Whalley Range appointed a pastoral manager to chase attendance at a time when anything up to 400
children a day were missing school. "Recently, if we have 50 off, I'm concerned," said Else.
The school was featured in an Ofsted report into attendance and behaviour. Inspectors found that action
to improve attendance and behaviour was most effective in those schools that linked it to efforts to
improve attitudes to learning and attainment.
"Their key characteristic is the consistency with which staff, having agreed a policy, apply it," they said.
Else reinforces that message and goes on to stress that, once the kids are attending again, it's vital to
keep them.

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To that end Whalley Range runs a lunchtime radio station, sport, music, a breakfast club with morning TV,
step aerobics, ICT sessions.
"We keep the computers on at lunchtime and allow the kids full access," she said. "It's got to be a school
that the kids want to come to. Nobody ever mentions that."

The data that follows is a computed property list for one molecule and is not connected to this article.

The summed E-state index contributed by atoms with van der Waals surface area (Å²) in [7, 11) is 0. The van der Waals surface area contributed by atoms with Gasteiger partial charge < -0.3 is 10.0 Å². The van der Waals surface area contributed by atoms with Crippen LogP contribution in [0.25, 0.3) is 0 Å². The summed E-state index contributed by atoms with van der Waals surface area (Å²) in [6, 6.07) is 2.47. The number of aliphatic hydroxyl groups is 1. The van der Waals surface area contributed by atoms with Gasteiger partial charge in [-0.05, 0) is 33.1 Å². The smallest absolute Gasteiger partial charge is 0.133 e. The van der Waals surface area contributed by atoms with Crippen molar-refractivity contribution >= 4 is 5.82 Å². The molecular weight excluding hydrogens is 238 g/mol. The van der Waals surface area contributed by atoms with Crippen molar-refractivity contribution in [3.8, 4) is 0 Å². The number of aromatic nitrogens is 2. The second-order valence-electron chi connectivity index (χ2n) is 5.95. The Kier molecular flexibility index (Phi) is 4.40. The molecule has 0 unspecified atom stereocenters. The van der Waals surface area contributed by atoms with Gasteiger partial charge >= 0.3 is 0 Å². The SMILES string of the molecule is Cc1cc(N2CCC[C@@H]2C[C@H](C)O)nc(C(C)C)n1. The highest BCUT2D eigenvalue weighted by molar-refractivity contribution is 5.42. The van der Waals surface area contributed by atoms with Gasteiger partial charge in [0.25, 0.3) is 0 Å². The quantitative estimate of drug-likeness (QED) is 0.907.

Meanwhile, children at Chafford Hundred campus have been using their swipe cards for less than a year.
The brand new school in Thurrock, almost next door to the Lakeside shopping centre, demonstrates how
versatile the cards are.
Chafford Hundred uses an electronic registration system (from EasyTrace), but the cards are also used
for pupils' lockers. Children use laptops, which need to be securely stored and charged overnight. The
lockers have a built-in swipe-reader and charging system. The school also uses swipe cards to restrict
access to certain parts of the building, for cashless catering in the school's canteen and even for print
control.
Pupils who want a hard copy of their work press "print", then take their swipe cards to a central laser
printer. This has cut down paper wastage and saved the school a fortune in room printers and ink
cartridges. There's the potential for children to have a print "allowance" - putting them firmly in charge of
the process and encouraging further savings.